Blame: A Thriller

  • By Jeff Abbott
  • Grand Central Publishing
  • 384 pp.
  • Reviewed by Colleen J. Shogan
  • July 27, 2017

A heroine in peril searches for a forgotten past.

More than I care to admit, there are instances when I find it difficult to remember what happened the day before. But imagine if years of a young life were entirely erased after a horrific car crash? Jeff Abbott’s latest thriller, Blame, encourages readers to grapple with the after-effects of long-term amnesia.

The notion of not remembering the past may seem nothing more than an inconvenience. Abbott convinces us otherwise. As a high school student, Jane Norton survives a harrowing car accident that kills her neighbor and childhood pal.

Because Jane cannot remember what happened, she becomes a pariah in her small hometown, especially after a handwritten note is found at the scene implying a suicide attempt. Jane becomes the girl who lives but conveniently forgets what she has done, which makes her an opportune scapegoat for the death of the popular football star.

Several years after the crash, Jane tries to continue with her life, yet unhappiness seems to follow her at every turn. After flunking out of college, she takes to the streets, alternating between homelessness and staying with a high school friend who seems inexplicably eager to provide her with comfort, food, and a place to stay.

She has no plans to alter her itinerant lifestyle until a mysterious online presence pops up. Named Liv Danger, this individual claims to know what really happened that terrible night. Jane decides enough is enough. Although her amnesia persists, she’s determined to find out what Liv knows and, more importantly, how he or she could possibly possess such valuable knowledge.

The story moves faster in the second half of the novel than the first. At times, the early chapters drag with backstory about Jane’s relationships immediately before and after her accident. I sometimes found the transitions between past and present jarring. The narrative often shifts to the past just as Jane seems to make progress on her quest to find Liv Danger. Although these backstory elements are important to the novel’s plot, they still tended to undercut the suspense.

The strongest element of Blame is its blending of genres. It certainly should be classified as a thriller, as there’s plenty of tension and surprise for thriller fans to enjoy. But Blame also offers many hallmarks of the traditional mystery, too. There’s no murder to solve, per se, but classic whodunit elements abound.

Someone is posting information online as Liv Danger, and Jane needs to play teenage sleuth to discover the perpetrator. There’s a finite list of suspects, and Jane methodically investigates each one of them, trying her best to patch together her spotty memory while attempting to preserve her own safety at the same time. The novel combines revelation and surprise, making it entertaining and satisfying.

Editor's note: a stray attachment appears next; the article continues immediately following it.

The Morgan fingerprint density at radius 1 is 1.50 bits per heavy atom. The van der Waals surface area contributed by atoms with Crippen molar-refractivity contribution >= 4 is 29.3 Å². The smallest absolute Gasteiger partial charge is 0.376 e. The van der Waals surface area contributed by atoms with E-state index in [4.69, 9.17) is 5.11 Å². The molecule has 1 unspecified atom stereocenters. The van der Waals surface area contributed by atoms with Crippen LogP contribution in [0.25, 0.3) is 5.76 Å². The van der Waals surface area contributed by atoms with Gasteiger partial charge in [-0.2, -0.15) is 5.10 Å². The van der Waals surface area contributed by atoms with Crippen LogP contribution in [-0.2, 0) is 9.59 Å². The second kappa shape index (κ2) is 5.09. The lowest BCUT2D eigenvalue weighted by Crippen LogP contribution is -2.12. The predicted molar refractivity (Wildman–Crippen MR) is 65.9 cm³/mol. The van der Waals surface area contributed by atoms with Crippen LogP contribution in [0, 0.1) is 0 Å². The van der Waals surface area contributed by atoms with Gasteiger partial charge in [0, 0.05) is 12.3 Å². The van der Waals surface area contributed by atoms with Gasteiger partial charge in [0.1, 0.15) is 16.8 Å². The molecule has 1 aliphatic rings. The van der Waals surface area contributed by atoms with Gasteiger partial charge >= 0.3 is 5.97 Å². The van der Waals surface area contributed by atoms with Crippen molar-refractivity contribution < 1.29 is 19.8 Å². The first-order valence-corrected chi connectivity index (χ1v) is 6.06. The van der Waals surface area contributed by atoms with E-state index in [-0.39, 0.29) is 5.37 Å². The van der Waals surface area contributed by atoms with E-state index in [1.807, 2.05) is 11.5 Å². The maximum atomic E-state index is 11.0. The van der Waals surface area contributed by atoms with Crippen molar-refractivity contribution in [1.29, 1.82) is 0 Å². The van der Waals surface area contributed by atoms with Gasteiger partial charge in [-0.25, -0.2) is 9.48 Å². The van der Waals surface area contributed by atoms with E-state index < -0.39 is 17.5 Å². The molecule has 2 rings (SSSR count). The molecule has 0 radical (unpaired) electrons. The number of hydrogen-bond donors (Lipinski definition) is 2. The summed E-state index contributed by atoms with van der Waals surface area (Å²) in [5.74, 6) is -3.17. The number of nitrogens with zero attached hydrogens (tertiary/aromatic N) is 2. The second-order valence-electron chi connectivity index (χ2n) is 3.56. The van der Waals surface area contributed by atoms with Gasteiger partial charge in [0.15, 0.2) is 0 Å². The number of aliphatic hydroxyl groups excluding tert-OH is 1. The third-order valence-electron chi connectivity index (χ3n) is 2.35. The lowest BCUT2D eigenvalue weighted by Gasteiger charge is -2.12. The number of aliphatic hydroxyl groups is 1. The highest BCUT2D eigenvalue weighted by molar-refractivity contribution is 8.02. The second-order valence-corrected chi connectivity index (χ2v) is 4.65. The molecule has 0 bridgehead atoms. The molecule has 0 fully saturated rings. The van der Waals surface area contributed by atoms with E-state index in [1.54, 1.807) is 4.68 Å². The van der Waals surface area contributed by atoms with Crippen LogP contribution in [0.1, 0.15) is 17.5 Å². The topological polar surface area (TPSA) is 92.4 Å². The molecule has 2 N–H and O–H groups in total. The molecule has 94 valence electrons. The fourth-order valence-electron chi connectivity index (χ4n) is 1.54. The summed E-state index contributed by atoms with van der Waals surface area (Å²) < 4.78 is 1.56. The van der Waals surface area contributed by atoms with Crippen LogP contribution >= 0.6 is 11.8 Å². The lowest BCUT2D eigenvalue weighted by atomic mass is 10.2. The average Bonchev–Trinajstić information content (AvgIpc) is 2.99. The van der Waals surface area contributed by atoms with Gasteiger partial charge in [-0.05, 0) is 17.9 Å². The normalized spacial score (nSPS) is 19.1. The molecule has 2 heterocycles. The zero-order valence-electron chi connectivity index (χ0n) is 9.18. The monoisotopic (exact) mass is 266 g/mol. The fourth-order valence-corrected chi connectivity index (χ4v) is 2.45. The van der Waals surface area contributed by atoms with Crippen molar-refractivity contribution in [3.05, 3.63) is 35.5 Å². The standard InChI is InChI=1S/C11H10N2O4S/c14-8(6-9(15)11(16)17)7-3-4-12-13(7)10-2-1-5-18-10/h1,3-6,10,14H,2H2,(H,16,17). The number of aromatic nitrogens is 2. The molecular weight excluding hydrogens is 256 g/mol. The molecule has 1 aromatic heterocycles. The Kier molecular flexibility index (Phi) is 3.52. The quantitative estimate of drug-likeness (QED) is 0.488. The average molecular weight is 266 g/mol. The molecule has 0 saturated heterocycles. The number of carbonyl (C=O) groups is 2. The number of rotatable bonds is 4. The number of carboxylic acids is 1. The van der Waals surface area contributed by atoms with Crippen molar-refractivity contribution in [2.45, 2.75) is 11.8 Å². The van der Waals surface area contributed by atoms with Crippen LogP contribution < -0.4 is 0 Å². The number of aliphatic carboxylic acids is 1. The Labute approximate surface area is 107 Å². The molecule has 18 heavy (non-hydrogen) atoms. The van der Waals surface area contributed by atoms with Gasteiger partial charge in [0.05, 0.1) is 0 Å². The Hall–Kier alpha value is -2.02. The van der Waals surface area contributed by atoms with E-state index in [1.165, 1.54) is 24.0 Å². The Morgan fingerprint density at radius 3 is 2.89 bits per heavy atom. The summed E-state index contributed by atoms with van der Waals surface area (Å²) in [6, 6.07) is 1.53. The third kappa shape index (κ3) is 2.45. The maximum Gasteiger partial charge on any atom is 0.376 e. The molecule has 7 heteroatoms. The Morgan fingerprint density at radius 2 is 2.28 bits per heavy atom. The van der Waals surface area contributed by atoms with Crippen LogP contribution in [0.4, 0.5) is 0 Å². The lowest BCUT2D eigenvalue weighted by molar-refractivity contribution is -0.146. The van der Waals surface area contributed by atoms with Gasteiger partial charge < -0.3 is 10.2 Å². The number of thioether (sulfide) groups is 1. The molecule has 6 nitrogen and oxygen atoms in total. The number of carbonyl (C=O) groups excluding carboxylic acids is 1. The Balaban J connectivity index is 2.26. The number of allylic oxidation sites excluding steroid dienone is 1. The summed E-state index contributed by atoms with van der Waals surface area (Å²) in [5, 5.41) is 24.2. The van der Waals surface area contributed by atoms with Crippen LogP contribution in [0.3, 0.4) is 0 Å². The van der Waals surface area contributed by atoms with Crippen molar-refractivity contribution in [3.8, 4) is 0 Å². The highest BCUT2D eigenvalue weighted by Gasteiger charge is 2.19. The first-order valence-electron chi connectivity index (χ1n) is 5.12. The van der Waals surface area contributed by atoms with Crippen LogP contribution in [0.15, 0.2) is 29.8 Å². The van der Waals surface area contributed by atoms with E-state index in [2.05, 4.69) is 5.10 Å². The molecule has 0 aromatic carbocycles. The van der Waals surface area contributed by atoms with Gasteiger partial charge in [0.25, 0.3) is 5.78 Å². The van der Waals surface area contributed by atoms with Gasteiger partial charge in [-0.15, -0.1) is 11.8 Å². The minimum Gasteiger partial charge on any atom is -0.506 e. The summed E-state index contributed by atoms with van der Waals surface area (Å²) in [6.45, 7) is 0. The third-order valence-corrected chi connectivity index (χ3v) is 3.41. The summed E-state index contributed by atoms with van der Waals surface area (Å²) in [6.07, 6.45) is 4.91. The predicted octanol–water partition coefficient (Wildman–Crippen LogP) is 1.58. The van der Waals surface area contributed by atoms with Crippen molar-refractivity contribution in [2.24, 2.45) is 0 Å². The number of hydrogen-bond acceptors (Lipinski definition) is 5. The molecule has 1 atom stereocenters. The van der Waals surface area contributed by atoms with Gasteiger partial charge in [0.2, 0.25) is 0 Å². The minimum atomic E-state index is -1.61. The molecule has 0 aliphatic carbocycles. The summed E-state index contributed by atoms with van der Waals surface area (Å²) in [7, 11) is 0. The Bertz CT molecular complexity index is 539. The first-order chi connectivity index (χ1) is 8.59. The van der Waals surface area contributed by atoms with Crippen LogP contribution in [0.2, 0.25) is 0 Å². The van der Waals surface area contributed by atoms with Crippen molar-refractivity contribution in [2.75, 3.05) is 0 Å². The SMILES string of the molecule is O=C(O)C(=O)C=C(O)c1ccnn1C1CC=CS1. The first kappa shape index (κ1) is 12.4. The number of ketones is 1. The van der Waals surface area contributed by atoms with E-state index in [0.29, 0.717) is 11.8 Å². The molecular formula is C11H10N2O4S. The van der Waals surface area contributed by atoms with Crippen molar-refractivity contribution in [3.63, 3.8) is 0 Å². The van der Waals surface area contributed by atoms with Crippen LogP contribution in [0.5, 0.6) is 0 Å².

The twists and turns — including the way the action unfolds in the accurately described suburbs of Austin — highlight Abbott’s strengths as a writer. Once he gets going, the story moves at a terrific pace, making it hard for a reader to put down the book.

One weakness in the book is Abbott’s character development. Although she is the heroine of the story, Jane is not particularly likable. That’s fine, and for fans of mystery, it may be refreshing. However, I never got a sense of why she persisted in treating other characters in the fashion she did. I won’t provide more detail, lest I risk spoiling the ending.

Nonetheless, the final resolution didn’t leave me as surprised as I might have been. Jane makes several bone-headed choices throughout the plot. Once again, no problem. Protagonists shouldn’t be perfect. But, as readers, we should understand why she’s making these bad decisions. Her motivations are sometimes unknown, resulting in a lack of clarity explaining her actions.

Perhaps it’s the amnesia that makes it hard for readers to relate to Jane with empathy and grasp what makes her tick. If so, it could be another casualty of long-term memory loss that Abbott wants to flag for readers. But it has implications for the believability and evolution of the plot.

One major twist at the end of the novel seems particularly unrealistic, since Jane interacts repeatedly with several key high school acquaintances after the accident. Even if she could not remember anything about her previous relationships, it would make sense that someone would’ve filled in the gaps, thus leading her to discover critical details explaining why she was in a car with David on the night of the accident.

Summer isn’t over yet. Fans of Laura Lippman, Harlan Coben, and Paula Hawkins will enjoy reading Blame on the beach or poolside. The shortcomings of the book are easily outnumbered by its strengths and virtues. Moments of short-term, benign forgetfulness will never seem more innocent.

Colleen J. Shogan writes the Washington Whodunit mystery series, published by Camel Press and Harlequin. Her latest novel is Calamity at the Continental Club. Most days, she shows up at the Library of Congress and is miraculously paid for supremely interesting work in the public outreach division. A political scientist by training, she is a member of Sisters in Crime and lives in Arlington, VA.

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